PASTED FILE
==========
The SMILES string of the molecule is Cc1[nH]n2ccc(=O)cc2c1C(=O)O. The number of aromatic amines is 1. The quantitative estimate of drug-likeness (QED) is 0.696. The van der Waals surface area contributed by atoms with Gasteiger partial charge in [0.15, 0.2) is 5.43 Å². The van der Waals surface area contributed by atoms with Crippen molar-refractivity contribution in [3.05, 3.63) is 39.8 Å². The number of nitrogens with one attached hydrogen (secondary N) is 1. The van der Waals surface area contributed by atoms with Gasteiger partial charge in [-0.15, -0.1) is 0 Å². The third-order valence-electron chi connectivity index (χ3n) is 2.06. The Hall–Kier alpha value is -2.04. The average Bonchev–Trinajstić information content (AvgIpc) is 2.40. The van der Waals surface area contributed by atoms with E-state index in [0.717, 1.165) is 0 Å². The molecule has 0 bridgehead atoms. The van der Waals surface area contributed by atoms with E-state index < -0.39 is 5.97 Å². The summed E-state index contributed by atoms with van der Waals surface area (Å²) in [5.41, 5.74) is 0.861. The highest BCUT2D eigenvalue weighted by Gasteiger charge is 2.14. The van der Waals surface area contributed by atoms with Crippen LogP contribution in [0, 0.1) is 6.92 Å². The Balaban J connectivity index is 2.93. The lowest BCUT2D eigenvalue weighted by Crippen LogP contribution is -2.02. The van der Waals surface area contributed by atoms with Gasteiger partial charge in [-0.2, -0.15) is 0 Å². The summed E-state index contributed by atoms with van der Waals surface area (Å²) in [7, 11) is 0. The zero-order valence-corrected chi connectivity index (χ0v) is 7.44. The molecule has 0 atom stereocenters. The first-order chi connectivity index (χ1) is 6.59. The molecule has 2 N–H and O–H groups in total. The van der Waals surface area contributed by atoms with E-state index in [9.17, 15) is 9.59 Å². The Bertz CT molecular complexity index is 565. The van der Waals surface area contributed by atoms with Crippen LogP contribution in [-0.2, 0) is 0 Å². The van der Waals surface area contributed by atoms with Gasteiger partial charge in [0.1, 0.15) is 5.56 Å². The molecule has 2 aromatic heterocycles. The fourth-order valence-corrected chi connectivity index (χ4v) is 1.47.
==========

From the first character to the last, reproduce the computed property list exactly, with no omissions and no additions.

The SMILES string of the molecule is Cc1[nH]n2ccc(=O)cc2c1C(=O)O. The number of aromatic amines is 1. The quantitative estimate of drug-likeness (QED) is 0.696. The van der Waals surface area contributed by atoms with Gasteiger partial charge in [0.15, 0.2) is 5.43 Å². The van der Waals surface area contributed by atoms with Crippen molar-refractivity contribution in [3.05, 3.63) is 39.8 Å². The number of nitrogens with one attached hydrogen (secondary N) is 1. The van der Waals surface area contributed by atoms with Gasteiger partial charge in [-0.15, -0.1) is 0 Å². The third-order valence-electron chi connectivity index (χ3n) is 2.06. The Hall–Kier alpha value is -2.04. The average Bonchev–Trinajstić information content (AvgIpc) is 2.40. The van der Waals surface area contributed by atoms with E-state index in [0.717, 1.165) is 0 Å². The molecule has 0 bridgehead atoms. The van der Waals surface area contributed by atoms with E-state index < -0.39 is 5.97 Å². The summed E-state index contributed by atoms with van der Waals surface area (Å²) in [5.41, 5.74) is 0.861. The highest BCUT2D eigenvalue weighted by Gasteiger charge is 2.14. The van der Waals surface area contributed by atoms with Crippen LogP contribution in [0, 0.1) is 6.92 Å². The Balaban J connectivity index is 2.93. The lowest BCUT2D eigenvalue weighted by Crippen LogP contribution is -2.02. The van der Waals surface area contributed by atoms with Gasteiger partial charge in [-0.2, -0.15) is 0 Å². The summed E-state index contributed by atoms with van der Waals surface area (Å²) in [7, 11) is 0. The zero-order valence-corrected chi connectivity index (χ0v) is 7.44. The molecule has 0 atom stereocenters. The first-order chi connectivity index (χ1) is 6.59. The molecule has 2 N–H and O–H groups in total. The van der Waals surface area contributed by atoms with E-state index in [9.17, 15) is 9.59 Å². The Bertz CT molecular complexity index is 565. The van der Waals surface area contributed by atoms with Crippen LogP contribution in [-0.2, 0) is 0 Å². The van der Waals surface area contributed by atoms with Gasteiger partial charge in [0.1, 0.15) is 5.56 Å². The molecule has 2 aromatic heterocycles. The fourth-order valence-corrected chi connectivity index (χ4v) is 1.47.